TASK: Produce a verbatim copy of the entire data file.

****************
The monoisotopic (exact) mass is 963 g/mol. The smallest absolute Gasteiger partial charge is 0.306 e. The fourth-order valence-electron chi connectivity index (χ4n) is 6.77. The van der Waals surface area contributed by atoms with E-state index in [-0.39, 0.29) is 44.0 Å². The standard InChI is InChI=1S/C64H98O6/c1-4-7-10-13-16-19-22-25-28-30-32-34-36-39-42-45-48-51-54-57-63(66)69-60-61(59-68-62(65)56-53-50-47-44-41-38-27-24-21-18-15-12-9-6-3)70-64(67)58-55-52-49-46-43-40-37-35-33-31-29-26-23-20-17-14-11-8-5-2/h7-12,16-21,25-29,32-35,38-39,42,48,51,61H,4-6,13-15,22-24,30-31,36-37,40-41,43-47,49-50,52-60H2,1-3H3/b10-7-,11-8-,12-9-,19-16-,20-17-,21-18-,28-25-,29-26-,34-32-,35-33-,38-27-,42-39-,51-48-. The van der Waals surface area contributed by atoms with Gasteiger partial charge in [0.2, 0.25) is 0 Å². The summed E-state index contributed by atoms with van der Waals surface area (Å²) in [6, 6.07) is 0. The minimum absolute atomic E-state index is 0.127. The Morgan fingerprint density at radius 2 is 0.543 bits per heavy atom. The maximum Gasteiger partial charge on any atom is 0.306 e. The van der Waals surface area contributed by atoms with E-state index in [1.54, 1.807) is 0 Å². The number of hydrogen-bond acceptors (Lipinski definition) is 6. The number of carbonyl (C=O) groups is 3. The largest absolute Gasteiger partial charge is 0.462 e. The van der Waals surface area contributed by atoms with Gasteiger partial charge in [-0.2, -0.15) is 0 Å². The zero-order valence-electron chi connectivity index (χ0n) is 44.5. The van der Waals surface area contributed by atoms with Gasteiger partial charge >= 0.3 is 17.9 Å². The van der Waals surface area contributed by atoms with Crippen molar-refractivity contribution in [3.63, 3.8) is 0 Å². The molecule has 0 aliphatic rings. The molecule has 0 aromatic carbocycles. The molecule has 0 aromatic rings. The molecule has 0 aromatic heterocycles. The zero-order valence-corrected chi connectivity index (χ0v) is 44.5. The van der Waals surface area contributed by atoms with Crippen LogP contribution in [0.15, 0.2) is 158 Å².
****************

The monoisotopic (exact) mass is 963 g/mol. The smallest absolute Gasteiger partial charge is 0.306 e. The fourth-order valence-electron chi connectivity index (χ4n) is 6.77. The van der Waals surface area contributed by atoms with E-state index in [-0.39, 0.29) is 44.0 Å². The standard InChI is InChI=1S/C64H98O6/c1-4-7-10-13-16-19-22-25-28-30-32-34-36-39-42-45-48-51-54-57-63(66)69-60-61(59-68-62(65)56-53-50-47-44-41-38-27-24-21-18-15-12-9-6-3)70-64(67)58-55-52-49-46-43-40-37-35-33-31-29-26-23-20-17-14-11-8-5-2/h7-12,16-21,25-29,32-35,38-39,42,48,51,61H,4-6,13-15,22-24,30-31,36-37,40-41,43-47,49-50,52-60H2,1-3H3/b10-7-,11-8-,12-9-,19-16-,20-17-,21-18-,28-25-,29-26-,34-32-,35-33-,38-27-,42-39-,51-48-. The van der Waals surface area contributed by atoms with Gasteiger partial charge in [0.2, 0.25) is 0 Å². The summed E-state index contributed by atoms with van der Waals surface area (Å²) in [6, 6.07) is 0. The minimum absolute atomic E-state index is 0.127. The Morgan fingerprint density at radius 2 is 0.543 bits per heavy atom. The maximum Gasteiger partial charge on any atom is 0.306 e. The van der Waals surface area contributed by atoms with E-state index in [1.54, 1.807) is 0 Å². The number of hydrogen-bond acceptors (Lipinski definition) is 6. The number of carbonyl (C=O) groups is 3. The largest absolute Gasteiger partial charge is 0.462 e. The van der Waals surface area contributed by atoms with Gasteiger partial charge in [-0.2, -0.15) is 0 Å². The zero-order valence-electron chi connectivity index (χ0n) is 44.5. The van der Waals surface area contributed by atoms with Gasteiger partial charge >= 0.3 is 17.9 Å². The van der Waals surface area contributed by atoms with Crippen molar-refractivity contribution in [3.63, 3.8) is 0 Å². The molecule has 0 aliphatic rings. The molecule has 0 aromatic carbocycles. The molecule has 0 aromatic rings. The molecule has 0 aromatic heterocycles. The zero-order valence-corrected chi connectivity index (χ0v) is 44.5. The van der Waals surface area contributed by atoms with Crippen LogP contribution in [0.15, 0.2) is 158 Å².